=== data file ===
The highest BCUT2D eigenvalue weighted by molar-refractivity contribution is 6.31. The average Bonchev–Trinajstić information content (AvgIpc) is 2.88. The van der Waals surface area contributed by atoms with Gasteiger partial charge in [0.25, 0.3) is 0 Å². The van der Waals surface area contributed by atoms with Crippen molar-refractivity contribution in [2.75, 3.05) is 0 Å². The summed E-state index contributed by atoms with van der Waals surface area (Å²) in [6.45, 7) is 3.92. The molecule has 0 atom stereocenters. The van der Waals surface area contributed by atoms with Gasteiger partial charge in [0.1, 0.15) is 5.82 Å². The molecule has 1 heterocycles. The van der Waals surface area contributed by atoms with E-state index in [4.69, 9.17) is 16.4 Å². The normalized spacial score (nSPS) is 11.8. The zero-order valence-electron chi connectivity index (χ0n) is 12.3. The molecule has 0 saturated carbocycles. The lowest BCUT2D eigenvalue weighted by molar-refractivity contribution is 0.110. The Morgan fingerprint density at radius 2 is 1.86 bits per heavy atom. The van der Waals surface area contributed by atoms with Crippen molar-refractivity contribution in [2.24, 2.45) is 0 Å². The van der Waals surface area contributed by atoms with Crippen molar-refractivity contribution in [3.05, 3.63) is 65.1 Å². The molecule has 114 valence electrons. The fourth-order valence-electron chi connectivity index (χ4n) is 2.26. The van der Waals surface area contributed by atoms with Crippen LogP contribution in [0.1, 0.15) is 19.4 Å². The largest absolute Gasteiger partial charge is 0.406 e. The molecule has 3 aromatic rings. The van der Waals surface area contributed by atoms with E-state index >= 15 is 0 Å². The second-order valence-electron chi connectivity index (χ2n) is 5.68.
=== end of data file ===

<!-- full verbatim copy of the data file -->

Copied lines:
The highest BCUT2D eigenvalue weighted by molar-refractivity contribution is 6.31. The average Bonchev–Trinajstić information content (AvgIpc) is 2.88. The van der Waals surface area contributed by atoms with Gasteiger partial charge in [0.25, 0.3) is 0 Å². The van der Waals surface area contributed by atoms with Crippen molar-refractivity contribution in [2.75, 3.05) is 0 Å². The summed E-state index contributed by atoms with van der Waals surface area (Å²) in [6.45, 7) is 3.92. The molecule has 0 atom stereocenters. The van der Waals surface area contributed by atoms with Gasteiger partial charge in [0.1, 0.15) is 5.82 Å². The molecule has 1 heterocycles. The van der Waals surface area contributed by atoms with E-state index in [4.69, 9.17) is 16.4 Å². The normalized spacial score (nSPS) is 11.8. The zero-order valence-electron chi connectivity index (χ0n) is 12.3. The molecule has 0 saturated carbocycles. The lowest BCUT2D eigenvalue weighted by molar-refractivity contribution is 0.110. The Morgan fingerprint density at radius 2 is 1.86 bits per heavy atom. The van der Waals surface area contributed by atoms with Crippen molar-refractivity contribution in [2.24, 2.45) is 0 Å². The van der Waals surface area contributed by atoms with Crippen molar-refractivity contribution in [3.05, 3.63) is 65.1 Å². The molecule has 114 valence electrons. The fourth-order valence-electron chi connectivity index (χ4n) is 2.26. The van der Waals surface area contributed by atoms with Crippen LogP contribution in [0.1, 0.15) is 19.4 Å². The largest absolute Gasteiger partial charge is 0.406 e. The molecule has 3 aromatic rings. The van der Waals surface area contributed by atoms with E-state index >= 15 is 0 Å². The second-order valence-electron chi connectivity index (χ2n) is 5.68.